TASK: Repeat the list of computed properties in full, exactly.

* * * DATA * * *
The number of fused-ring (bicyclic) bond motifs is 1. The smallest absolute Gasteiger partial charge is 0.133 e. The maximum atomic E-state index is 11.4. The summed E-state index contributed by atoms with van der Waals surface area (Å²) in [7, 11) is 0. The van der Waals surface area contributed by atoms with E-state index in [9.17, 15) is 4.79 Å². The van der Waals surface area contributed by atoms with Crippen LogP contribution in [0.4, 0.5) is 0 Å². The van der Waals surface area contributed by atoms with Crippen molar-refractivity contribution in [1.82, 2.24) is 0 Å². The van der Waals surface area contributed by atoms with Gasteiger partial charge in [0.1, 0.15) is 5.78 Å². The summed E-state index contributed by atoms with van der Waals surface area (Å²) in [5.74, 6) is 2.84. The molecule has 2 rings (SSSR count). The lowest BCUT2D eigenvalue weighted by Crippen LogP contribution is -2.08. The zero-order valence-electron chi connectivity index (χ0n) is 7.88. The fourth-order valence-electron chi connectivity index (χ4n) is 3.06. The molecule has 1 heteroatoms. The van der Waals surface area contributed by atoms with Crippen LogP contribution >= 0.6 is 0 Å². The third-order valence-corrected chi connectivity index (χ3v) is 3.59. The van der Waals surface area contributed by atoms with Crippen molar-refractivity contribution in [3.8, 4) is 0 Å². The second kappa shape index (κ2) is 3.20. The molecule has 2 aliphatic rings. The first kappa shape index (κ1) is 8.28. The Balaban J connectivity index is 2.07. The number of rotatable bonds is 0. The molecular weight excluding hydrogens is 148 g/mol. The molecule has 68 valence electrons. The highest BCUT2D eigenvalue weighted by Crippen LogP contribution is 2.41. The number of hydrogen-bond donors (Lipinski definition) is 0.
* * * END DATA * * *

The number of fused-ring (bicyclic) bond motifs is 1. The smallest absolute Gasteiger partial charge is 0.133 e. The maximum atomic E-state index is 11.4. The summed E-state index contributed by atoms with van der Waals surface area (Å²) in [7, 11) is 0. The van der Waals surface area contributed by atoms with E-state index in [9.17, 15) is 4.79 Å². The van der Waals surface area contributed by atoms with Crippen LogP contribution in [0.4, 0.5) is 0 Å². The van der Waals surface area contributed by atoms with Crippen molar-refractivity contribution in [1.82, 2.24) is 0 Å². The van der Waals surface area contributed by atoms with Gasteiger partial charge in [0.1, 0.15) is 5.78 Å². The summed E-state index contributed by atoms with van der Waals surface area (Å²) in [5.74, 6) is 2.84. The molecule has 2 rings (SSSR count). The lowest BCUT2D eigenvalue weighted by Crippen LogP contribution is -2.08. The zero-order valence-electron chi connectivity index (χ0n) is 7.88. The fourth-order valence-electron chi connectivity index (χ4n) is 3.06. The molecule has 1 heteroatoms. The van der Waals surface area contributed by atoms with Crippen LogP contribution >= 0.6 is 0 Å². The third-order valence-corrected chi connectivity index (χ3v) is 3.59. The van der Waals surface area contributed by atoms with Crippen molar-refractivity contribution in [3.8, 4) is 0 Å². The second kappa shape index (κ2) is 3.20. The molecule has 2 aliphatic rings. The first kappa shape index (κ1) is 8.28. The Balaban J connectivity index is 2.07. The number of rotatable bonds is 0. The molecular weight excluding hydrogens is 148 g/mol. The molecule has 68 valence electrons. The highest BCUT2D eigenvalue weighted by Crippen LogP contribution is 2.41. The number of hydrogen-bond donors (Lipinski definition) is 0.